In part 1 of this series I wrote: When DC Comics issued their refurbished versions of such characters as the Flash and Green Lantern, the heroes still fought assorted “done-in-one-story” menaces while the narratives remained… [more]
The first six issues of Grant Morrison’s Batman and Robin expertly put Dick Grayson in a position that readers weren’t used to seeing him in – one of vulnerability.
Some of it is still shocking.
We’ve introduced Miracleman and discussed its first and second episodes, plus the first page of chapter three. We now continue our look at that third chapter of Alan Moore and Garry Leach’s Miracleman stories, which… [more]
There is no one who could make a better foil for Dick Grayson than Jason Todd.
There’s such an obvious distinction to be made between the two, but there’s a lot of folks who consistently fail to do so.
Having briefly introduced Miracleman and discussed its first and second episodes, let’s turn to the third of Alan Moore and Garry Leach’s Miracleman stories, which appeared in the legendary British magazine Warrior.
In all great works of literature, the hero must have a foil; that special character designed to enhance the inherent heroic qualities of the protagonist.
There’s something of the world before the meteor fell about the Marvel Comics of the mid-Seventies.
Having briefly introduced Miracleman and discussed its first episode, let’s turn to the second of Alan Moore and Garry Leach’s earliest stories, which appeared in the legendary British magazine Warrior.
Green Lantern #18 reads like something of a reprise of issue #11, with Sinestro once again playing mind-games on the hero and luring him to Qward as well.
It may not seem like so at first, but everything is broken in Alan Brennert and Jim Aparo’s Interlude On Earth-Two.
Having briefly introduced Miracleman, let’s begin looking at Alan Moore and Garry Leach’s earliest stories, which appeared in the legendary British magazine Warrior.
Many mini-series set in the Ultimate Universe are known for being odd ducks indeed.
What to do when trapped with a front-line, world-class bore?
Everybody talks about Miracleman, but few have read it. Far more people know of Miracleman’s importance than understand why it occupies such a crucial role in the history of super-hero comics.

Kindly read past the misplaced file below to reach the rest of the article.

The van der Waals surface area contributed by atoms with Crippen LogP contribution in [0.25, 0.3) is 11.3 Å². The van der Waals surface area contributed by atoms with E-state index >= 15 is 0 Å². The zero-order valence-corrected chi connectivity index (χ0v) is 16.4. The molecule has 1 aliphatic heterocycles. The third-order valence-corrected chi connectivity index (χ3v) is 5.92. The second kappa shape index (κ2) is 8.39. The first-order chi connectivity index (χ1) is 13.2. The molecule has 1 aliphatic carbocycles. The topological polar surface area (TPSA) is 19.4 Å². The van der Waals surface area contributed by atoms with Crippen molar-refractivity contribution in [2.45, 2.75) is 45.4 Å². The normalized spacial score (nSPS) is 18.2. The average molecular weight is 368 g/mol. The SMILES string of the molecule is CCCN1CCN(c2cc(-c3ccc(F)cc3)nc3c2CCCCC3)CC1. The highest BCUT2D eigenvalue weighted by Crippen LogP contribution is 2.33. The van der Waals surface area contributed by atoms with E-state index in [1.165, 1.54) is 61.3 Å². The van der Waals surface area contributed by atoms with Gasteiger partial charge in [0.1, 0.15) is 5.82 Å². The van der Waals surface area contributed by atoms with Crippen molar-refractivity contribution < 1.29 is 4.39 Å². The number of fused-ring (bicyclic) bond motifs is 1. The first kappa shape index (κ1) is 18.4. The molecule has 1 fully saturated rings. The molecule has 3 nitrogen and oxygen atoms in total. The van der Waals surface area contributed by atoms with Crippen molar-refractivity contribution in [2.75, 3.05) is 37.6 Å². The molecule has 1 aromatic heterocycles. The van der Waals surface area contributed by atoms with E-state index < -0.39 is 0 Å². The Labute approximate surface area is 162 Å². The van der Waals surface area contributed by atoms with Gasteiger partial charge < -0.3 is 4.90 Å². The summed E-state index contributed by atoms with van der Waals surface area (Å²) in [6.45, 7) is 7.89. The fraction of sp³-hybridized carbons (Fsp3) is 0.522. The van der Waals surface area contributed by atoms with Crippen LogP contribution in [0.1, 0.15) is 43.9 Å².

The covers to most comics are a mixed bag. There are some that look so atrocious they would make Warren Ellis puke up his Red Bulls and shepherd’s pies. The cover, after all, is just… [more]
Whenever a critic speaks of any popular work as possessing a “mythology”—a term often applied to serial, fictional narratives—the most common objection is that popular fiction is too “low”—as in, “created for the lowest common… [more]
After its three-page thematic introductory sequence, Holy Terror shifts to the Fixer chasing Cat Burglar across Empire City’s rooftops. It’s a sequence not without its charms, including a few powerful images. It depicts an eccentric, hard-boiled… [more]
Alan Moore’s early professional work (such as Maxwell the Magic Cat, Roscoe Moscow, and The Stars My Degradation) was firmly rooted in comedy, which may seem at odds with the more later dramatic work he became… [more]
In Part 2 of this discussion of editor / writer Stan Lee’s contribution to the creative process in the era of Silver-Age Marvel Comics, I argued that Lee had done far more than just dialogue… [more]
It’s hard for me to describe the mixture of pleasures and pains, both of them quite intense, that I feel reading Holy Terror. The pleasure tends to be artistic, primarily visual. The pain tends to… [more]
The title of Moore’s second strip for Sounds Magazine, The Stars My Degradation, owes its inspiration to a famous science-fiction novel by Alfred Bester, The Stars My Destination (1956). In the novel, Gully Foyle is… [more]
While Mark Millar was experimenting with narrative during his return to the Ultimates, Jason Aaron was exploring the inner-workings of Captain America in his mini-series Ultimate Captain America.
Captain America: the First Avenger—henceforth abbreviated to Captain—is a fairly entertaining film that illustrates both the advantages and disadvantages of applying real-world verisimilitude to comic-book superheroes.